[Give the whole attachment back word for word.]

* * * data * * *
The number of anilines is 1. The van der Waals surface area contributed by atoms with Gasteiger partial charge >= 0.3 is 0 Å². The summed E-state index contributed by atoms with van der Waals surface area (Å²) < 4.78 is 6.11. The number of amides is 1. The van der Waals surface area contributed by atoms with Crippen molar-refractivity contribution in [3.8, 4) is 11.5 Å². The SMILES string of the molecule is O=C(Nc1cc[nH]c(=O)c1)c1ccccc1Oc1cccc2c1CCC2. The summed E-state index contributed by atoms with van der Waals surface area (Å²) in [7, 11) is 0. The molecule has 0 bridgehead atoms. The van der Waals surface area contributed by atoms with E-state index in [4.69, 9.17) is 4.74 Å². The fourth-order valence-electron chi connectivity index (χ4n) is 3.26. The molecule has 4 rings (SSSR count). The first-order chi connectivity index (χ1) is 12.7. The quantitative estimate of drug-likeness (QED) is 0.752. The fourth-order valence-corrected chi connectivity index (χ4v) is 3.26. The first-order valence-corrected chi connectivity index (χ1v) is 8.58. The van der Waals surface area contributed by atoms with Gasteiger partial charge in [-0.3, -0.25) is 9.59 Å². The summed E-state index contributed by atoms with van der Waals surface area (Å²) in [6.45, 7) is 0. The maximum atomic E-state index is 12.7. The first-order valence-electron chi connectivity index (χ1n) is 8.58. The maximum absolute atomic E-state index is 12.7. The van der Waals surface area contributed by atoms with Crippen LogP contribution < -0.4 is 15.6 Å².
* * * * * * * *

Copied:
The number of anilines is 1. The van der Waals surface area contributed by atoms with Gasteiger partial charge >= 0.3 is 0 Å². The summed E-state index contributed by atoms with van der Waals surface area (Å²) < 4.78 is 6.11. The number of amides is 1. The van der Waals surface area contributed by atoms with Crippen molar-refractivity contribution in [3.8, 4) is 11.5 Å². The SMILES string of the molecule is O=C(Nc1cc[nH]c(=O)c1)c1ccccc1Oc1cccc2c1CCC2. The summed E-state index contributed by atoms with van der Waals surface area (Å²) in [7, 11) is 0. The molecule has 0 bridgehead atoms. The van der Waals surface area contributed by atoms with E-state index in [4.69, 9.17) is 4.74 Å². The fourth-order valence-electron chi connectivity index (χ4n) is 3.26. The molecule has 4 rings (SSSR count). The first-order chi connectivity index (χ1) is 12.7. The quantitative estimate of drug-likeness (QED) is 0.752. The fourth-order valence-corrected chi connectivity index (χ4v) is 3.26. The first-order valence-corrected chi connectivity index (χ1v) is 8.58. The van der Waals surface area contributed by atoms with Gasteiger partial charge in [-0.3, -0.25) is 9.59 Å². The summed E-state index contributed by atoms with van der Waals surface area (Å²) in [6.45, 7) is 0. The maximum atomic E-state index is 12.7. The first-order valence-electron chi connectivity index (χ1n) is 8.58. The maximum absolute atomic E-state index is 12.7. The van der Waals surface area contributed by atoms with Crippen LogP contribution < -0.4 is 15.6 Å².